Studying in the United Kingdom
Updated last year

 The United Kingdom has always been one of the most popular destinations in the world, whether for work, studies, or anything else. Today, many of its prestigious universities and colleges rank in the top 50 of global rankings like Times Higher Education.

To study in the United Kingdom, you are expected to have GCE A-Level. This is equivalent to the European Baccalaureate diploma or SATs in the US. You must have a good command of English and equivalent grades issued in your home country to match the requirements of the chosen university.

University rankings are essential in the UK as they are a good indicator of quality education as well as fees (which range hugely). Obtaining a diploma from one of the highly ranked universities makes it easier to find jobs with attractive salaries.

There are two types of universities in the UK:
The Red Brick/Russel Group
The Metropolitan University

Metropolitan universities are stronger in practical courses, and they also accept lower grades and are generally low-ranked. With practical courses, getting a job in specific industries is possible, especially when practical knowledge is required.

On the other hand, you need high grades to get into the Redbrick/Russel group; even though this depends on the university and the subject you are taking. The competition is fierce tight due to the large number of applications and limited seats. Some universities like Cambridge and Oxford select students according to the applicant's school records, submitted essays, or the result of the interview.

University admission in the UK

Application for undergraduate courses in the UK is made online on the UCAS (Universities and Colleges Admission Service) website. Along with the application form, you will also get complete information about registration procedures. To find the right subject codes and fill in your form correctly, check out the directory of courses which is classified by subjects.

When choosing your university, you are advised to consider the following:
Which courses apply to your study path?
What are the grades needed to be accepted?
Is an interview or an essay required?
Can you afford the tuition fees?
What is the cost of living, especially in terms of accommodation?
Are there any available grants and bursaries for international students?
The location of the university

You will have better chances of being admitted into the UK when applying to the maximum possible institutions (five). Make sure that at least one of them is a contingency university (accepting students with lower grades) especially when you meet the requirement. However, there will be stiff competition if you don't have the expected grades.

Application forms have to be returned on or before September 1st and January 15th of the year preceding the start of a new academic calendar (October 15 for University of Cambridge and Oxford, or if you are taking medical studies)

If you are yet to receive your grades, you can still apply via UCAS, and if you are accepted, you will receive a provisional offer provided you have the required grades. Postgraduate students can register directly with the chosen university if they meet the set requirements.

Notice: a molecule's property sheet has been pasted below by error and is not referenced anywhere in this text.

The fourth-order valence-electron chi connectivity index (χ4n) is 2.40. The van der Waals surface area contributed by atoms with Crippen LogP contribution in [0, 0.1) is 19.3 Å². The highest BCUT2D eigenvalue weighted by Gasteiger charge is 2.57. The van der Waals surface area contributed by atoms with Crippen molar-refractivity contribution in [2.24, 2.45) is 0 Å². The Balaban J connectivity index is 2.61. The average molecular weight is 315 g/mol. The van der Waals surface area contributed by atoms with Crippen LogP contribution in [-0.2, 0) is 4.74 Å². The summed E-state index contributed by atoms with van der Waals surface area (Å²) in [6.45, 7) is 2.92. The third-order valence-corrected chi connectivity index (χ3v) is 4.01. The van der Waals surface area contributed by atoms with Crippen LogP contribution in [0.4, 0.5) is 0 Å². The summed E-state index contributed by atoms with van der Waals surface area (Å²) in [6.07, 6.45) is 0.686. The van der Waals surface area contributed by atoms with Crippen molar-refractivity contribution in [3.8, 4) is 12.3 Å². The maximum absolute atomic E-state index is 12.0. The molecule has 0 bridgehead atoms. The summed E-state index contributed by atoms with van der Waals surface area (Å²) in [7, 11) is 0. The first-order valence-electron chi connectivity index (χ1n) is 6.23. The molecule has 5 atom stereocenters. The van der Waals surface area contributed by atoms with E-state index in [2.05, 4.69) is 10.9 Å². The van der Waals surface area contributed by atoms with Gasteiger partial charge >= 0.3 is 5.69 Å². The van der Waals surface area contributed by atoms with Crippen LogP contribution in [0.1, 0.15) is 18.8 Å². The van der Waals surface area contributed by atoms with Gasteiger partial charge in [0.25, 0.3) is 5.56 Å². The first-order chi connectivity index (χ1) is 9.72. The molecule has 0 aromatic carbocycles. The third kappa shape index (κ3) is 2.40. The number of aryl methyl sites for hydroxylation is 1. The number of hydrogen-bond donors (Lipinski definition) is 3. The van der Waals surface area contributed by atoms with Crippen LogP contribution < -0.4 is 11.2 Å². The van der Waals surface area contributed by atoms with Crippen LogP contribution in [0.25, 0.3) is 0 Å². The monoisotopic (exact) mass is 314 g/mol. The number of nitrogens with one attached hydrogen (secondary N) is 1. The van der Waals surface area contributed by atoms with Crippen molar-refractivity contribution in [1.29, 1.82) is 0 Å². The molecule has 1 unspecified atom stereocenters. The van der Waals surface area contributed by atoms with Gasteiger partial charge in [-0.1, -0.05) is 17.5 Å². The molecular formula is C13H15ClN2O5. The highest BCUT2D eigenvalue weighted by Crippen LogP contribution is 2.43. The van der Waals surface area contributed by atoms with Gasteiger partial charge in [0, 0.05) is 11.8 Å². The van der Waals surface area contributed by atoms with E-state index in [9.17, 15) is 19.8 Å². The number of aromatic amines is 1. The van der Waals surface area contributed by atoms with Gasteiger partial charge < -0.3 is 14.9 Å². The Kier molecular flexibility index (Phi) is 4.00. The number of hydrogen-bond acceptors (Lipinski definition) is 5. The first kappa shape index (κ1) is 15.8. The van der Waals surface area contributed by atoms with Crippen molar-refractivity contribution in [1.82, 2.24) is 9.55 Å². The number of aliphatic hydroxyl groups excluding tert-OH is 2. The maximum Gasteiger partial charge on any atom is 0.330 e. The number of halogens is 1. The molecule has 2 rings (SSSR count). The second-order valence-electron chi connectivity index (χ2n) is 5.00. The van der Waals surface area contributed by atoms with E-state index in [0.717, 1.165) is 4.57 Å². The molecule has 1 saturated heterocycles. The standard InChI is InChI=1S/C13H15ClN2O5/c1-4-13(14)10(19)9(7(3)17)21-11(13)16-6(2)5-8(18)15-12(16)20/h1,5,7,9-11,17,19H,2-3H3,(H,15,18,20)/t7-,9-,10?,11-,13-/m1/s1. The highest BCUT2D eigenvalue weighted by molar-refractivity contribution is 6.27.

Since EU/EEA nationals do not need a student visa, they can apply in the same format as British students.

Non-EU/EEA students in the UK

Citizens that are from outside the EEA-EU country need to apply for a student visa at the British embassy or consulate in their home country. They are also expected to have valid admission before applying for a student visa and specific documents.

The student visa is valid for a year. In a situation where the duration of the course is long, the length of the course will be the duration of the visa.

Tuition fees and student loans in the UK

As expected, tuition fees are quite high in the United Kingdom. EU-EEA nationals enjoy the same privileges as British citizens in the UK. This is in regards to the payment of registration fees; they can also benefit from all scholarships offered by universities or government-funded student loans.
Presently tuition fees can be as high as £38,000 per year for a full-time international student and £6,750 for part-time students. EU-EEA students also have access to accommodation allowance and loans if they reside in the UK for at least five years.


You must have lived for at least three years in the UK before day one of your first academic year or course if you are:
Applying for 2019 to 2020 academic year
Taking postgraduate courses and correspondingly applying for a Disabled Students' Allowance.

If you think you are eligible, you may apply for help regarding your living cost like a UK citizen. Seek more information from the university administration.

The ERASMUS Programme

EEA-EU citizens can also benefit from the ERASMUS programme which is a student exchange programme where EEA-EU students can choose any Erasmus affiliated university or college in the EEA-EU region and transfer any grades, diplomas and degrees obtained abroad back to their home university via the European Credit Transfer and Accumulation System (ECTS). ERASMUS grants are also available to students who carry out studies in another European country.

Work for students and graduates in the UK

When your student visa expires, you can apply for a work visa provided you can get a sponsorship from an employer.

Good to know:

A student visa in the United Kingdom allows you to work for up to 20 hours per week.

Useful links:

UK Student Visa
EU student rights

We do our best to provide accurate and up to date information. However, if you have noticed any inaccuracies in this article, please let us know in the comments section below.